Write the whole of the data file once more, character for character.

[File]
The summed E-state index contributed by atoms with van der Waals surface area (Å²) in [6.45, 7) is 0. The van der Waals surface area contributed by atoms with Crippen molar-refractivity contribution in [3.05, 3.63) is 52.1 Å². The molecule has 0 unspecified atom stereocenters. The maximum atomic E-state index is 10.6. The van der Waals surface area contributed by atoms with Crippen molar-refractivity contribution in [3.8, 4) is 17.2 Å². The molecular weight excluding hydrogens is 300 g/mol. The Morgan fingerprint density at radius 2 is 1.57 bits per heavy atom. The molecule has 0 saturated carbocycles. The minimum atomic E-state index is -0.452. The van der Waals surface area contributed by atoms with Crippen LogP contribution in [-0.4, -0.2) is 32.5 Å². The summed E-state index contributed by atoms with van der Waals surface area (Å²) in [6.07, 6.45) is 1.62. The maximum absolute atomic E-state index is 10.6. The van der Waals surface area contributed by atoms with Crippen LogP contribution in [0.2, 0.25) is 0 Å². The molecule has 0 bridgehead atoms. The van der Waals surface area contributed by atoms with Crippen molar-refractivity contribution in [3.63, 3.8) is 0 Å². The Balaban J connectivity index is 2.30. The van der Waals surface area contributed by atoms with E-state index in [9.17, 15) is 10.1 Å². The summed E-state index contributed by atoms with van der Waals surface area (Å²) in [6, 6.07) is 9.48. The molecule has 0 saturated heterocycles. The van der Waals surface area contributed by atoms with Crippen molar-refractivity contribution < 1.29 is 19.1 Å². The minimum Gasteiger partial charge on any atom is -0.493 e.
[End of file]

The summed E-state index contributed by atoms with van der Waals surface area (Å²) in [6.45, 7) is 0. The van der Waals surface area contributed by atoms with Crippen molar-refractivity contribution in [3.05, 3.63) is 52.1 Å². The molecule has 0 unspecified atom stereocenters. The maximum atomic E-state index is 10.6. The van der Waals surface area contributed by atoms with Crippen molar-refractivity contribution in [3.8, 4) is 17.2 Å². The molecular weight excluding hydrogens is 300 g/mol. The Morgan fingerprint density at radius 2 is 1.57 bits per heavy atom. The molecule has 0 saturated carbocycles. The minimum atomic E-state index is -0.452. The van der Waals surface area contributed by atoms with Crippen LogP contribution in [-0.4, -0.2) is 32.5 Å². The summed E-state index contributed by atoms with van der Waals surface area (Å²) in [6.07, 6.45) is 1.62. The maximum absolute atomic E-state index is 10.6. The van der Waals surface area contributed by atoms with Crippen LogP contribution in [0.2, 0.25) is 0 Å². The molecule has 0 bridgehead atoms. The van der Waals surface area contributed by atoms with Crippen molar-refractivity contribution in [3.63, 3.8) is 0 Å². The Balaban J connectivity index is 2.30. The van der Waals surface area contributed by atoms with E-state index in [9.17, 15) is 10.1 Å². The summed E-state index contributed by atoms with van der Waals surface area (Å²) in [6, 6.07) is 9.48. The molecule has 0 saturated heterocycles. The van der Waals surface area contributed by atoms with Crippen molar-refractivity contribution < 1.29 is 19.1 Å². The minimum Gasteiger partial charge on any atom is -0.493 e.